It used to be easy to replace a broken smartphone battery. Just buy a new pack, pop the back open, remove the old one, and slap in the new one. And voila, your phone’s got a new lease on life. Today’s phones, however, are much more complicated. The newest models of 2020 from known brands like Apple, Samsung, Xiaomi, and more have departed from this practice. Even the first iPhones didn’t have removable backs. And there’s no sign of any of these brands backtracking their decision anytime soon. But why?
A Mashable article outlined the reasons manufacturers are trashing the removable battery design. The first one is more room for other features, since sealed batteries don’t need the extra protection that removable ones have, making them slimmer. The second point is water resistance. People expect their phones to be resilient against dust and survive the unfortunate dunks into the pail or toilet. A removable back just allows for dust and water ingress.
Chances are, your smartphone probably has an enclosed back, too. And you likely need to bring it to the cell phone service center if it gets damaged. Avoid this hassle by learning how to take care of your battery.
Mind the Temperature
Phones can get hot when you’re using a power-hungry application or just charging it. And heat is the worst enemy of batteries. Hot temperatures can cause the chemicals inside of it to react differently and cause problems like making the device drain faster or bloating the battery itself. Temperatures for the average smartphone battery should never reach 140 degrees Fahrenheit.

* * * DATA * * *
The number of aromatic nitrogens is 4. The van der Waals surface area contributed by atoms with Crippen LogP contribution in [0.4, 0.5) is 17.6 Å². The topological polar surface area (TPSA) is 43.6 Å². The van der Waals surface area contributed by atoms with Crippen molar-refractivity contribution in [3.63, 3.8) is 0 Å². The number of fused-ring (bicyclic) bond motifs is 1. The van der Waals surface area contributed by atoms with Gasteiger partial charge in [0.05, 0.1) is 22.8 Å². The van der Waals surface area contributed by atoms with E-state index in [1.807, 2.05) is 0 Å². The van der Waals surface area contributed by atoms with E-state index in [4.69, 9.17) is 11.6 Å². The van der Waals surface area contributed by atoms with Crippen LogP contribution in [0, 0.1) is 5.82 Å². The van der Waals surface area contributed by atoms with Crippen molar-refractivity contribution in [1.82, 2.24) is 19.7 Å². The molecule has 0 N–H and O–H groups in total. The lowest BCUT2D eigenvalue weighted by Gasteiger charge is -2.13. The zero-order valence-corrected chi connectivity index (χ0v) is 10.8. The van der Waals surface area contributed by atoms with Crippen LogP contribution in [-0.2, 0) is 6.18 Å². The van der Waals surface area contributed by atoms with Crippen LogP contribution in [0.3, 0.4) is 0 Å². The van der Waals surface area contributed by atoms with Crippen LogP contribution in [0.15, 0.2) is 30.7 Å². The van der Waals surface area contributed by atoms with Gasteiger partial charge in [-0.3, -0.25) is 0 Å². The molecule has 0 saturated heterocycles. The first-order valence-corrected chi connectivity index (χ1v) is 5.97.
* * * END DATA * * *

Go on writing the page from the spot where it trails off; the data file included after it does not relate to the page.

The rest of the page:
Not everyone can check their phone’s temperature. As a rule of thumb, don’t let your phone rest in a hot environment like a closed car. And when your phone gets really hot to the touch while charging, disconnect it immediately to let it cool down. If it has a protective case, remove it to let your phone release more heat. Charge it again a few minutes after.
Swear off Intensive Tasks While Charging
Some people treat their phones like laptops that they can use while charging. The occasional scrolling on social media or word processing work probably won’t harm your phone’s battery life. You should avoid apps that demand a lot of performance and power like games, video recording, and video editing. These create heat, which, as discussed earlier, is bad for the battery.
Plus, resource-heavy apps create what’s called a “parasitic load,” which happens when the battery drains while it’s still being charged. This distorts the battery’s cycles, causing it to deteriorate faster. The best thing to do is to leave your phone alone while charging to ensure it tops up with no interruptions.
Always Use Official Accessories
If you lose or break your charger or charging cable, it’s tempting to buy the cheap universal chargers you see on Amazon. While these can charge your phone up, they likely won’t have the same safeguards your original charger has. As such, it may open your phone to electricity fluctuations and overcharging. This could degrade the battery’s lifespan or outright damage it permanently. Always stick to adapters and cables from your phone’s manufacturer to keep your phone safe from harm.
Your battery is one of the most important parts of your phone. If it fails, your device is as good as dead. Plus, they also have the potential to explode if severely damaged. Follow these tips to ensure your battery lasts a lifetime, or at least until your next phone upgrade.